You need to watch this clip of six-year-old Maisie Sly reuniting with her dad after her Oscars triumph – but be warned: your heart may melt.
Maisie stars in British short film The Silent Child, which just won an Academy Award. It tells the story of a girl who is profoundly deaf and lives her life in silence until a social worker teaches her how to use British Sign Language, opening up her world.
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Although she didn’t go up on stage, Maisie – who is herself deaf – walked the red carpet with ex-Hollyoaks actress Rachel Shenton, who wrote and starred in the film, and director Chris Overton. Her mum accompanied her as a plus one. Poor dad was left at home.
But when she returned to the family’s apartment after an exciting night, Maisie wanted one thing: a very long hug from her dad.
Her dad pulled her away for long enough to sign to her: “I’m proud of you,” before Maisie returned to the hug. He then asked “Did you enjoy yourself?”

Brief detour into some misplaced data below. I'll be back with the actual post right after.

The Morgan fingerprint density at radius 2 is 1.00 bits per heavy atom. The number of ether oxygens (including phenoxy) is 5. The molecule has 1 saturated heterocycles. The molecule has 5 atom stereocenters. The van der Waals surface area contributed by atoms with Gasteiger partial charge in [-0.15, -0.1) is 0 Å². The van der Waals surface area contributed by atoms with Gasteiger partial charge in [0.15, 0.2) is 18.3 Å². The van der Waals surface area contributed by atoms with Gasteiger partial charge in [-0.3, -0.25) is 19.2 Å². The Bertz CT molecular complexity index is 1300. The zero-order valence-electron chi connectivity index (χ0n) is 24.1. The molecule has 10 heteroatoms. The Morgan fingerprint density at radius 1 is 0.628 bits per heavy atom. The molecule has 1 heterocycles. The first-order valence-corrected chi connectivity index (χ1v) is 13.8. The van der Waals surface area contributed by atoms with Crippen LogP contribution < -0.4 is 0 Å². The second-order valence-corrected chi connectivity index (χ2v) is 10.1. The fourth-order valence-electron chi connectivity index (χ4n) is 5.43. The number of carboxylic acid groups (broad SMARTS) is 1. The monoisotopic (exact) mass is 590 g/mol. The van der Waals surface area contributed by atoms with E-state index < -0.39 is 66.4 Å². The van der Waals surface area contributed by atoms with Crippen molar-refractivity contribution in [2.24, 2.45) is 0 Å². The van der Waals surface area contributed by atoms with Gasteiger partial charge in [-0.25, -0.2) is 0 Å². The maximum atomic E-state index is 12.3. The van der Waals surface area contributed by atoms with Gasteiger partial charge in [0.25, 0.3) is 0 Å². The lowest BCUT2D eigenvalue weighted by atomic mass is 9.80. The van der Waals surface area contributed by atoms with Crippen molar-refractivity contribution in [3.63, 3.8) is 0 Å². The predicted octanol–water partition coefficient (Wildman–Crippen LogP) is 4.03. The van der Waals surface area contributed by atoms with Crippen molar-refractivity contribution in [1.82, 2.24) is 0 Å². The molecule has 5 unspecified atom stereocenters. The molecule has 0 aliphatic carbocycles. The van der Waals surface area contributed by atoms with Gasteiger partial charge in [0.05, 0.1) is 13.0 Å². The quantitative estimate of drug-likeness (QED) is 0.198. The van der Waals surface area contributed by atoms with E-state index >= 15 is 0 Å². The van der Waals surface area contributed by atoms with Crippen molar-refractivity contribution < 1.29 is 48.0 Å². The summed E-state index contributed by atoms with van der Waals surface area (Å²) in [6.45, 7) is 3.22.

The answer was an emphatic yes.
Earlier in the evening, as she collected the prize and began her acceptance speech, Shenton both said and signed: “I made a promise to our six-year-old lead actress that if we won, I’d sign this speech, but my hands are shaking.”
“Our movie is about a deaf child being born into a world of silence. It’s not exaggerated or sensationalised for the movie. This is happening, millions of children all over the world live in silence and face communication barriers. And particularly access to education.
“So, deafness is a silent disability. You can’t see it and it’s not life-threatening, so I want to say the biggest of thank yous to the Academy for allowing us to put this in front of a mainstream audience.”